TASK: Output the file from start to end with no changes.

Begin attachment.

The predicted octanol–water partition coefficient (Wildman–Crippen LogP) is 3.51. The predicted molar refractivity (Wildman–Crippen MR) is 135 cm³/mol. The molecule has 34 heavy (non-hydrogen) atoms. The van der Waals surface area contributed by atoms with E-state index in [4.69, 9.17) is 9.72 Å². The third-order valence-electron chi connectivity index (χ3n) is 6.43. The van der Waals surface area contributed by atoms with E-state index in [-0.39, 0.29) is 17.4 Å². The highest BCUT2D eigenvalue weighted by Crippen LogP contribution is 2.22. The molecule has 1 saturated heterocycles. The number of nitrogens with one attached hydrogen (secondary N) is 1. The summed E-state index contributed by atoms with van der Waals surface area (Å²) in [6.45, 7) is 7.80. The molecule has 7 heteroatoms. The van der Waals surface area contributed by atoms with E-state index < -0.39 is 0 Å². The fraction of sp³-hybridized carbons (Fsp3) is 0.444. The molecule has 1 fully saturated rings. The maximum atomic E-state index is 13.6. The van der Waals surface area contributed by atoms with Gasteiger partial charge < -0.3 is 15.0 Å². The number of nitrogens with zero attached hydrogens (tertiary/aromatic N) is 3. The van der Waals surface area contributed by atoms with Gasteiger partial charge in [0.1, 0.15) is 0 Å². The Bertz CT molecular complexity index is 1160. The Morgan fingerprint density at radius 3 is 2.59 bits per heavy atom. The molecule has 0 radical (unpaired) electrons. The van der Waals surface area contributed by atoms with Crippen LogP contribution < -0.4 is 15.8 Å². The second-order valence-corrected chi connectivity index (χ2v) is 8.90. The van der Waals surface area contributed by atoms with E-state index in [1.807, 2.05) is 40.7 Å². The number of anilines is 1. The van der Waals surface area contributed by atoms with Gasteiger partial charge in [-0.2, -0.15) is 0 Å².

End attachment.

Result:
The predicted octanol–water partition coefficient (Wildman–Crippen LogP) is 3.51. The predicted molar refractivity (Wildman–Crippen MR) is 135 cm³/mol. The molecule has 34 heavy (non-hydrogen) atoms. The van der Waals surface area contributed by atoms with E-state index in [4.69, 9.17) is 9.72 Å². The third-order valence-electron chi connectivity index (χ3n) is 6.43. The van der Waals surface area contributed by atoms with E-state index in [-0.39, 0.29) is 17.4 Å². The highest BCUT2D eigenvalue weighted by Crippen LogP contribution is 2.22. The molecule has 1 saturated heterocycles. The number of nitrogens with one attached hydrogen (secondary N) is 1. The summed E-state index contributed by atoms with van der Waals surface area (Å²) in [6.45, 7) is 7.80. The molecule has 7 heteroatoms. The van der Waals surface area contributed by atoms with E-state index < -0.39 is 0 Å². The fraction of sp³-hybridized carbons (Fsp3) is 0.444. The molecule has 1 fully saturated rings. The maximum atomic E-state index is 13.6. The van der Waals surface area contributed by atoms with Gasteiger partial charge < -0.3 is 15.0 Å². The number of nitrogens with zero attached hydrogens (tertiary/aromatic N) is 3. The van der Waals surface area contributed by atoms with Gasteiger partial charge in [0.1, 0.15) is 0 Å². The Bertz CT molecular complexity index is 1160. The Morgan fingerprint density at radius 3 is 2.59 bits per heavy atom. The molecule has 0 radical (unpaired) electrons. The van der Waals surface area contributed by atoms with Crippen LogP contribution < -0.4 is 15.8 Å². The second-order valence-corrected chi connectivity index (χ2v) is 8.90. The van der Waals surface area contributed by atoms with E-state index in [1.807, 2.05) is 40.7 Å². The number of anilines is 1. The van der Waals surface area contributed by atoms with Gasteiger partial charge in [-0.2, -0.15) is 0 Å².